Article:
Diallo, Amadou 1976–1999

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Amadou Diallo 19761999

Entrepreneur, street merchant

Struggled to Get a Start in America

Tragic End Sparked Protests

Funeral and Trial Ignited Many

Street merchant Amadou Diallo wanted a piece of the pie when he moved to America. Instead he became a martyr for the crusade against police brutality when he was slain by New York City police officers in February of 1999. His death ignited a movement to reform police procedures in New York and other cities.

Amadou Diallo was born in Liberia on September 2, 1976. He was the oldest of four children born into a well-to-do family from Guinea. His father, Saikou Diallo, and his mother, Kadiatou Diallo, ran a business exporting gemstones from Africa to Asia. They often went away on business trips to Singapore and Bangkok, Thailand, leaving Amadou and his siblings at home in the family mansion. Young Amadou later attended French-language private schools in Togo and Thailand, where he studied English and computer engineering. He soon became fluent in English and developed an interest in American culture. He became a fan of basketball and followed the career of Chicago Bulls superstar Michael Jordan. Amadou was the kind of boy who had ambition to go to school and to be somebody, his father told the New York Times.

In 1989, when Diallo was 17 years old, his parents divorced. He lived with his mother for a time in Bangkok before announcing his intention to move to America. He said he wanted to come [to America] to be his own man, to support himself, and go to school, his mother told People. To be [in the U.S.] was always his dream, she continued. Before departing for the United States, Diallo first returned to his homeland of Guinea to ask the blessing of family elders. Upon receiving their approval, he boarded a plane for New York City.

Struggled to Get a Start in America

After arriving in New York in 1997, Diallo rented a small apartment in a working-class neighborhood in the Bronx. He worked as a bicycle messenger but had difficulty making ends meet. He gave up that job when a neighborhood convenience store owner agreed to let him sell merchandise at a small table outside his shop. In return, Diallo agreed to do odd jobs for the merchant. Diallo hoped to make enough money selling trinkets and tee-shirts to support himself, earn his high school equivalency diploma, and eventually enroll in college.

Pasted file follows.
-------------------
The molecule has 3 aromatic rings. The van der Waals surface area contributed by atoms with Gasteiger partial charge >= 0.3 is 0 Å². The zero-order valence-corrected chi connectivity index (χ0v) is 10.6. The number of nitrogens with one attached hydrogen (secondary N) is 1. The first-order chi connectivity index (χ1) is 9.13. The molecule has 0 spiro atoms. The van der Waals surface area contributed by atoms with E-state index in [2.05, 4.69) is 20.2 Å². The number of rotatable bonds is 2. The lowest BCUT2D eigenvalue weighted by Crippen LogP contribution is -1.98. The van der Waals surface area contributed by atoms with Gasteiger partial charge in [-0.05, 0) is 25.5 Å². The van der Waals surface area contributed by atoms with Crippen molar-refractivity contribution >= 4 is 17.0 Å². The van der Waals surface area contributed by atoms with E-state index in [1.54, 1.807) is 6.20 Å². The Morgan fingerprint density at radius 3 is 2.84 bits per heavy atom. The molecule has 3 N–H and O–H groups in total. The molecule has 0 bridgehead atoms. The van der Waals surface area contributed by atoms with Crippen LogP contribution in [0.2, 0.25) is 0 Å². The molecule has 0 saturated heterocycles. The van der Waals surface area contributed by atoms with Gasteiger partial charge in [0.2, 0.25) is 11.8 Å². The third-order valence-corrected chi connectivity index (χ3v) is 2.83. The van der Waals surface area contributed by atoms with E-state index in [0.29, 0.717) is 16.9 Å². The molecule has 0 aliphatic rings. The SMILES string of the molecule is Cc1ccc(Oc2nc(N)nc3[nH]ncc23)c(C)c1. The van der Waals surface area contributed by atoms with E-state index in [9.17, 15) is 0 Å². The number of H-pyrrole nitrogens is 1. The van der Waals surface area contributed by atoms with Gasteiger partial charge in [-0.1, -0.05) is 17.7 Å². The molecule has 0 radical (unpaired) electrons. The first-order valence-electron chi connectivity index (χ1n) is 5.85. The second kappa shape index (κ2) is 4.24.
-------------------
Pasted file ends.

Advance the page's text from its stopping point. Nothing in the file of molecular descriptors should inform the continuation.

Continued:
At a Glance

Born on September 2, 1976 in Liberia; died on February 4, 1999 in Bronx, New York; parents are Saikou and Kadiatou Diallo, Education: Attended French-speaking private schools in Togo and Thailand, Religion: Muslim.

Career: Bicycle messenger; street merchant.

Awards: Family set up Amadou Diallo Foundation in his memory to help other African immigrants.

Like many immigrants, Diallo enjoyed a difficult, but satisfying life in his new home. He told friends he missed his family, especially his mother, and briefly considered going to live with his brother in Angola. In the end, however, he decided to continue living in America. A devout Muslim, Diallo prayed five times a day in the storeroom of the convenience store where he worked. He read voraciously, especially newspapers and magazines, and played soccer at a nearby park. He followed American sports, especially basketball. He was known to be a generous man who often lent money to fellow immigrants or gave to beggars who passed by his table.

After two years of struggle, Diallos fortune began to improve. In late 1998, he called his father in Vietnam to ask his advice about starting a small business. Diallo and one of his half brothers hoped to open up a shop selling silver and gold rings in New York. Diallo also made plans to marry. He called his mother to inquire about the family of a Guinean woman whom he considered a good match. By late January of 1999, Diallo felt he could afford to buy his brothers Nike sneakers as a reward for doing well in school.

Tragic End Sparked Protests